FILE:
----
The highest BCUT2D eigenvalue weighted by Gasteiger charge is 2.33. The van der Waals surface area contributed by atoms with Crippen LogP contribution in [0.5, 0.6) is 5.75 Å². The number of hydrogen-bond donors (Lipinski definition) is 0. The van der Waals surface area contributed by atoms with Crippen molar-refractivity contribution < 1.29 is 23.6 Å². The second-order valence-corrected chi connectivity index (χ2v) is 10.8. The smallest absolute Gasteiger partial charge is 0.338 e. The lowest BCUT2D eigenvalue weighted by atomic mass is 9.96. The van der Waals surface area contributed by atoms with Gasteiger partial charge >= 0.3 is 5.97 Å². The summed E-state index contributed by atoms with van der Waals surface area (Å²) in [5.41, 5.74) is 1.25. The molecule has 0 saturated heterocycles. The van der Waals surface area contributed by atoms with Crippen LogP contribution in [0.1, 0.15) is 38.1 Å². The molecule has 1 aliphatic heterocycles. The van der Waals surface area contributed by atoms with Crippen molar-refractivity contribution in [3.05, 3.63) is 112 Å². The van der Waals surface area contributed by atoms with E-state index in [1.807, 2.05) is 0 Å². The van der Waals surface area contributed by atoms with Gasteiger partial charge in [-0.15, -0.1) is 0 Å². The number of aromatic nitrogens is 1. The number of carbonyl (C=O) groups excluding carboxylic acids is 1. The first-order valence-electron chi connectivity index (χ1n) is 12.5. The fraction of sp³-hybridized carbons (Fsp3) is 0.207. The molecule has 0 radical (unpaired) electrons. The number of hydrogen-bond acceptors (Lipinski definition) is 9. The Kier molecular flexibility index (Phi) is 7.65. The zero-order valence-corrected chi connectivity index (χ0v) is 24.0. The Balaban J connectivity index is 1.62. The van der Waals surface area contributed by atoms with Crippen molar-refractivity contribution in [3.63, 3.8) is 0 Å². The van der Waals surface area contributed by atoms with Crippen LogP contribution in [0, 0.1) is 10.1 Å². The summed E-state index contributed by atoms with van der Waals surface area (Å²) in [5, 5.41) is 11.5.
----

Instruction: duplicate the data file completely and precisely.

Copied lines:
The highest BCUT2D eigenvalue weighted by Gasteiger charge is 2.33. The van der Waals surface area contributed by atoms with Crippen LogP contribution in [0.5, 0.6) is 5.75 Å². The number of hydrogen-bond donors (Lipinski definition) is 0. The van der Waals surface area contributed by atoms with Crippen molar-refractivity contribution < 1.29 is 23.6 Å². The second-order valence-corrected chi connectivity index (χ2v) is 10.8. The smallest absolute Gasteiger partial charge is 0.338 e. The lowest BCUT2D eigenvalue weighted by atomic mass is 9.96. The van der Waals surface area contributed by atoms with Gasteiger partial charge >= 0.3 is 5.97 Å². The summed E-state index contributed by atoms with van der Waals surface area (Å²) in [5.41, 5.74) is 1.25. The molecule has 0 saturated heterocycles. The van der Waals surface area contributed by atoms with Crippen LogP contribution in [0.1, 0.15) is 38.1 Å². The molecule has 1 aliphatic heterocycles. The van der Waals surface area contributed by atoms with Crippen molar-refractivity contribution in [3.05, 3.63) is 112 Å². The van der Waals surface area contributed by atoms with E-state index in [1.807, 2.05) is 0 Å². The van der Waals surface area contributed by atoms with Gasteiger partial charge in [-0.15, -0.1) is 0 Å². The number of aromatic nitrogens is 1. The number of carbonyl (C=O) groups excluding carboxylic acids is 1. The first-order valence-electron chi connectivity index (χ1n) is 12.5. The fraction of sp³-hybridized carbons (Fsp3) is 0.207. The molecule has 0 radical (unpaired) electrons. The number of hydrogen-bond acceptors (Lipinski definition) is 9. The Kier molecular flexibility index (Phi) is 7.65. The zero-order valence-corrected chi connectivity index (χ0v) is 24.0. The Balaban J connectivity index is 1.62. The van der Waals surface area contributed by atoms with Crippen molar-refractivity contribution in [3.63, 3.8) is 0 Å². The van der Waals surface area contributed by atoms with Crippen LogP contribution in [0, 0.1) is 10.1 Å². The summed E-state index contributed by atoms with van der Waals surface area (Å²) in [5, 5.41) is 11.5.